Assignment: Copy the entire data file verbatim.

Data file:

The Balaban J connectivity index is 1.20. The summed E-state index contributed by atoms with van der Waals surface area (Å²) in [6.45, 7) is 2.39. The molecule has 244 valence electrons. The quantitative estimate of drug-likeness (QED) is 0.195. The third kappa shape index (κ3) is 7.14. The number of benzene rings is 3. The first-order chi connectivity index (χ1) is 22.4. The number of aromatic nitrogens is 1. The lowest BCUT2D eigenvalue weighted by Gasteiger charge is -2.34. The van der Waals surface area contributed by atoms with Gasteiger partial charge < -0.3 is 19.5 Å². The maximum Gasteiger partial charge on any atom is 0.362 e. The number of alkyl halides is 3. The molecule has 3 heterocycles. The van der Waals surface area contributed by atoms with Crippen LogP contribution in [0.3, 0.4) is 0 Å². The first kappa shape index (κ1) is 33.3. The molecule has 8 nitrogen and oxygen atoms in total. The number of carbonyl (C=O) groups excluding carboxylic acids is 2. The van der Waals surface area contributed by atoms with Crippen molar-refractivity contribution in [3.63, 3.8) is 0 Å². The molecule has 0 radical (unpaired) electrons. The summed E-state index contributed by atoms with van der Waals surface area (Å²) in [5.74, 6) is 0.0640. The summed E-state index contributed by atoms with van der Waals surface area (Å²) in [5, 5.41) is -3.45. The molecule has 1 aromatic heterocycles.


The Balaban J connectivity index is 1.20. The summed E-state index contributed by atoms with van der Waals surface area (Å²) in [6.45, 7) is 2.39. The molecule has 244 valence electrons. The quantitative estimate of drug-likeness (QED) is 0.195. The third kappa shape index (κ3) is 7.14. The number of benzene rings is 3. The first-order chi connectivity index (χ1) is 22.4. The number of aromatic nitrogens is 1. The lowest BCUT2D eigenvalue weighted by Gasteiger charge is -2.34. The van der Waals surface area contributed by atoms with Gasteiger partial charge < -0.3 is 19.5 Å². The maximum Gasteiger partial charge on any atom is 0.362 e. The number of alkyl halides is 3. The molecule has 3 heterocycles. The van der Waals surface area contributed by atoms with Crippen LogP contribution in [0.3, 0.4) is 0 Å². The first kappa shape index (κ1) is 33.3. The molecule has 8 nitrogen and oxygen atoms in total. The number of carbonyl (C=O) groups excluding carboxylic acids is 2. The van der Waals surface area contributed by atoms with Crippen molar-refractivity contribution in [3.63, 3.8) is 0 Å². The molecule has 0 radical (unpaired) electrons. The summed E-state index contributed by atoms with van der Waals surface area (Å²) in [5.74, 6) is 0.0640. The summed E-state index contributed by atoms with van der Waals surface area (Å²) in [5, 5.41) is -3.45. The molecule has 1 aromatic heterocycles.